By Trevor Busch
Town council has authorized a local veterans organization to half-mast the Canadian flag at Cenotaph Park upon the death of a veteran from Taber and area.
Len Barry, president of the Southern Alberta Society of Veterans in United Nations Peacekeeping (SASVUNP), headed the delegation that made the request at council’s April 23 meeting.
“We have a group, probably about seven years ago, decided to break away from the Legion and start our own UN group. Every year, on a couple of different occasions, we have different ceremonies held at the cenotaph… we want to lower the flag to half-staff when a veteran passes away, and the flag would be at half-staff for two or three days until they put him in the ground, and then finally the flag goes back up. The flag would never be removed from the flag pole, and would never be replaced with another flag. If it’s a UN or a NATO veteran, or one of these significant actions where guys were killed, then we’d go do our other thing.”
Under the town’s current flag protocol procedure (Half-Masting Sec. 6.A.IV) flags are to be flown at half-mast at all town facilities to mark periods of official mourning upon the death of a resident of Taber who is a member of the Canadian Armed Forces while deployed on operations. The procedure is not specific to the Cenotaph Park location, and only makes allowance for residents of the Town of Taber, and not the Municipal District of Taber or surrounding area.
“The Cenotaph is a monument that was put in place to honor veterans that made the supreme sacrifice during both world wars and the Korean conflict,” said Barry in an April 2 letter to the town. “We are presently working with the town, Royal Canadian Legion plus other groups to redo the Cenotaph Park to encompass all other conflicts since 1953. This will include all UN and NATO deployments.”
Barry was seeking permission to half-mast the flag at the Cenotaph Park location upon the death of regional veterans, rather than only limiting the honour to town veterans. According to Barry, SASVUNP volunteers would undertake the flag activities and would not require town resources.
“The funeral home would contact us when a veteran passes,” continued Barry in his April 2 letter. “Another member and I would lower the Canadian flag at half-staff at the Cenotaph. The flag would remain at half-staff until the day the veteran is buried, when we would then raise the flag. This is not something new. It’s a military custom that has been going on all over the world for years. The veteran that is put to rest was willing to give up his life to protect the flag and what it stands for. If permission is granted, this will be a tribute for veterans only.”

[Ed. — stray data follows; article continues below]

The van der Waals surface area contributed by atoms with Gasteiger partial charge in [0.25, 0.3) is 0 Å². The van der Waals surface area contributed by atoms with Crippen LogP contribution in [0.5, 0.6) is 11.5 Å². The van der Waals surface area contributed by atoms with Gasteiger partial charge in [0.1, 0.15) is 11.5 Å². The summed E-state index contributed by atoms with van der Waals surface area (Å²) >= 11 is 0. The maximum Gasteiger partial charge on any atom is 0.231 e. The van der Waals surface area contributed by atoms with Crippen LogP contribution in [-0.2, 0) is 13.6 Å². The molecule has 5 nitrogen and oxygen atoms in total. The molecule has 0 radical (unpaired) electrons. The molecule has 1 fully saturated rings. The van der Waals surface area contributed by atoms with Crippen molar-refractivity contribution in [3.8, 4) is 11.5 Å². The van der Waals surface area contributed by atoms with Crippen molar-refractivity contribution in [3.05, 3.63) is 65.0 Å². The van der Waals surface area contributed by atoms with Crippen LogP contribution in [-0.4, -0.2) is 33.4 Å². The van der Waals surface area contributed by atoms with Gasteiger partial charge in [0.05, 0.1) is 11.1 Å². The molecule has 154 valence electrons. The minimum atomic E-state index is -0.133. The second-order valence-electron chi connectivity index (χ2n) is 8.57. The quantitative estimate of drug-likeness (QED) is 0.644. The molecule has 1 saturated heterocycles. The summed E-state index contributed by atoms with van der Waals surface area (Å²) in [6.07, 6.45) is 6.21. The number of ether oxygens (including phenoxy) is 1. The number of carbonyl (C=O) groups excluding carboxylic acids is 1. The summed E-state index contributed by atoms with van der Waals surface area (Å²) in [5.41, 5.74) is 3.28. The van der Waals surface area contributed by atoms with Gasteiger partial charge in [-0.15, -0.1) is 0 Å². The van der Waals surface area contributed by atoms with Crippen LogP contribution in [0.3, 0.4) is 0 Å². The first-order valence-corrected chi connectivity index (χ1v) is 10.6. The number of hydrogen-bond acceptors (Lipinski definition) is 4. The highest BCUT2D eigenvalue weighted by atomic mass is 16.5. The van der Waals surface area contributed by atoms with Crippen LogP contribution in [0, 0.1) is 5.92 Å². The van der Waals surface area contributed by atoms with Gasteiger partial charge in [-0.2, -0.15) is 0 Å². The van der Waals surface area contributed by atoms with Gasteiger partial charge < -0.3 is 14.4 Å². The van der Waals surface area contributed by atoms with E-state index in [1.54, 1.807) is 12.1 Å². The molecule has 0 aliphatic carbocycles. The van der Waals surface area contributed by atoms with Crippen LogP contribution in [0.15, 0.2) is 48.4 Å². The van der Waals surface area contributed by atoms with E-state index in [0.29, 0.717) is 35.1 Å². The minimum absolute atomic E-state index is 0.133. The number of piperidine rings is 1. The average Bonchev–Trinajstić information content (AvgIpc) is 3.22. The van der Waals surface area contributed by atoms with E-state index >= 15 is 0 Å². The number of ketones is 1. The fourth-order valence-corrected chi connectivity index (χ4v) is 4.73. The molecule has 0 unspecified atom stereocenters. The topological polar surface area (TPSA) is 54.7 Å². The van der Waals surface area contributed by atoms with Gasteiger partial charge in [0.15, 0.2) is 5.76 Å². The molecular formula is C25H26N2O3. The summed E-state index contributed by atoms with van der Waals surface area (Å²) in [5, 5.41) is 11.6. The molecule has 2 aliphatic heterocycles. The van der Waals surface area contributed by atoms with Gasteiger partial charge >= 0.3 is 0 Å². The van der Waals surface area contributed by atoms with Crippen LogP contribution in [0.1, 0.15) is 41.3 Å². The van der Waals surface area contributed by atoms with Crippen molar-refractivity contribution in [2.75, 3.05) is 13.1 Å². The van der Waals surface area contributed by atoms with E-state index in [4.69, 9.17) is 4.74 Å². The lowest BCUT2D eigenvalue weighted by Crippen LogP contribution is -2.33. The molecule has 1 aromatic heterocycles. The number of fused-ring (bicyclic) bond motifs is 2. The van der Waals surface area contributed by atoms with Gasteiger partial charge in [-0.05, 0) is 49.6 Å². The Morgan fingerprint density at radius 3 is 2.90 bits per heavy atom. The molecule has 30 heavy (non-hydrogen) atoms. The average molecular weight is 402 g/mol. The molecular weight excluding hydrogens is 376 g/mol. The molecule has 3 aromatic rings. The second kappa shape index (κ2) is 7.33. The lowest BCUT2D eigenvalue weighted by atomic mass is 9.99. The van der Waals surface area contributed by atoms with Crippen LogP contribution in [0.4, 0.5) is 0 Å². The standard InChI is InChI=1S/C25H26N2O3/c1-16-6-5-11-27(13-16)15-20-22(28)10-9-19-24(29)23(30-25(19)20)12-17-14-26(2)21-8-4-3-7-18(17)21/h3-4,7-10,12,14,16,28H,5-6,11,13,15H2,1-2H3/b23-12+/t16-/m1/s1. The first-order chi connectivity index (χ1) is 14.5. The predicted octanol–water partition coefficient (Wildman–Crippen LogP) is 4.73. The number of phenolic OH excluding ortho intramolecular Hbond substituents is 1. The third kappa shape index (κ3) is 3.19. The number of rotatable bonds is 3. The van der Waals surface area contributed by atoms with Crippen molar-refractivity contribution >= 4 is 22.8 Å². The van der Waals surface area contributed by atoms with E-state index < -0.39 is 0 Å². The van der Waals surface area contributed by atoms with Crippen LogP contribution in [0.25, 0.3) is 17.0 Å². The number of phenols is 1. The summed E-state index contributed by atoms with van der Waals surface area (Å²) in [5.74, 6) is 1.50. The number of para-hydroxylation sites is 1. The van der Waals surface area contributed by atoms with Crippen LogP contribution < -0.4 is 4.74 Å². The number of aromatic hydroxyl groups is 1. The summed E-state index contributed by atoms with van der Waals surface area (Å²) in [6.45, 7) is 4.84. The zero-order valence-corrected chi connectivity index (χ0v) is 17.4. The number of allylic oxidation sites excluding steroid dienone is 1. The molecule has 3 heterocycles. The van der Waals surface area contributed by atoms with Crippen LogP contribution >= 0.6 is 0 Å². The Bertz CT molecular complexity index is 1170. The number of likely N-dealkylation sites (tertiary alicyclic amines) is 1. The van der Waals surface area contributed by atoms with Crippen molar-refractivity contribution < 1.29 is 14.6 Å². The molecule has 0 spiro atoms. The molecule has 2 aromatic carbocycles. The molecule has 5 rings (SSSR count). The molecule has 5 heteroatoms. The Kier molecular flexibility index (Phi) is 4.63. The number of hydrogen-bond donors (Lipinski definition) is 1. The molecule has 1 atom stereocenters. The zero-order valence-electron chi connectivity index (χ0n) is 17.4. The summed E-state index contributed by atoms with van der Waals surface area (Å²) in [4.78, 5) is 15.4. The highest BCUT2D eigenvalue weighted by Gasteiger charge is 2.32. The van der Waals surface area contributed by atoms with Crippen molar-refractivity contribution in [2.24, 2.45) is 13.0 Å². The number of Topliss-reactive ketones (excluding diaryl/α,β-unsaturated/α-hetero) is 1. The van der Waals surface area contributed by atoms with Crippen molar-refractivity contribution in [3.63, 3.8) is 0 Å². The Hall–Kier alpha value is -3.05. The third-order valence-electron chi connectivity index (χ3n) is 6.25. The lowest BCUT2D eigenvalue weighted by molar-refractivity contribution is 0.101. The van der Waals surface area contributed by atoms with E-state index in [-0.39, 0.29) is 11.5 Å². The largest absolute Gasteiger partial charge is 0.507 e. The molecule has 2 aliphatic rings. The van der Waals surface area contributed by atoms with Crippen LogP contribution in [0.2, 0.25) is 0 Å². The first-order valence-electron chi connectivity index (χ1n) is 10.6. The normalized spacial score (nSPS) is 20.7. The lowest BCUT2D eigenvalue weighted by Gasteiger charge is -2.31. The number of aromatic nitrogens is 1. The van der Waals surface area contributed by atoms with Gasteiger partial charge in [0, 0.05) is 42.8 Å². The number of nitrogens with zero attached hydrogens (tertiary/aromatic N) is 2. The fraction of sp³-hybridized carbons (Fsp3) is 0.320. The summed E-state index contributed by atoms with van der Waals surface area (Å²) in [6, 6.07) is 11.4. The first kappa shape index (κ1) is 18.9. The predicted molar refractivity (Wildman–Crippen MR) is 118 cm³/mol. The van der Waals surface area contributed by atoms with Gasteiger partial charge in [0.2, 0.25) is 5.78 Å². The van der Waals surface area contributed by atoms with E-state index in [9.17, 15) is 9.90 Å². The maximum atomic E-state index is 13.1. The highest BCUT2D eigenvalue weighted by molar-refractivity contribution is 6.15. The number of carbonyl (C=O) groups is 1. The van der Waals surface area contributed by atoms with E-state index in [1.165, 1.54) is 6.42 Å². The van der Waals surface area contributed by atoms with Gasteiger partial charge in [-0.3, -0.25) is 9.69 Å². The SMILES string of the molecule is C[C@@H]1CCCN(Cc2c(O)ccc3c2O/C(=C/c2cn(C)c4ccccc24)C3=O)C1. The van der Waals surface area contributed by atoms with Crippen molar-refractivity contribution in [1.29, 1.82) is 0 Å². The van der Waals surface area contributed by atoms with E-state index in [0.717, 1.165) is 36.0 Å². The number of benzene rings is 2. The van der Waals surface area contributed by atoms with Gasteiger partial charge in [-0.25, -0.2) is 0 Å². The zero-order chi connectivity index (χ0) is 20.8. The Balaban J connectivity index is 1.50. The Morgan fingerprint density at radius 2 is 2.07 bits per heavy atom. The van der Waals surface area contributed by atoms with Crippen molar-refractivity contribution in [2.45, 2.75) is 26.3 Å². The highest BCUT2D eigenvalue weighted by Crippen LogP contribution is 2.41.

Coun. Jack Brewin and Mayor Andrew Prokop sought clarification of the geographical area that was being contemplated by SASVUNP.
“Local veterans, our area of southern Alberta,” confirmed Barry. “I’m notified by the funeral home if so-and-so passes away, and that’s the only time the flag would be lowered.”
Brewin also inquired about what organization — the Legion, SASVUNP, or the municipality — retains control of the flag at Cenotaph Park.
“The town has full say about what happens there,” said Barry. “Anytime we use it and lower it to half staff, I would call the town.”
Following discussion, council voted unanimously to authorize SASVUNP half-masting the Canadian flag at the Cenotaph Park location when a local veteran passes away, from the notification of death until burial.
SASVUNP had also requested permission to half-staff the flag at the cenotaph on special days of remembrance, such as marking the dates of important battles in Canadian military history.
“Recently, we celebrated the Battle of Vimy Ridge. I was hoping to be able to lower the flag that day, too. A lot of the guys that are on that cenotaph are Second World War vets, and World War I vets.”
Barry’s supplementary request was discussed briefly by council, but was ultimately declined. The SASVUNP president also mentioned that he would like to promote more involvement at Cenotaph Park events by the local air cadet squadron, 225 Taber Comet.
“One other thing, we’d like to get the cadets involved in more activities around the cenotaph.”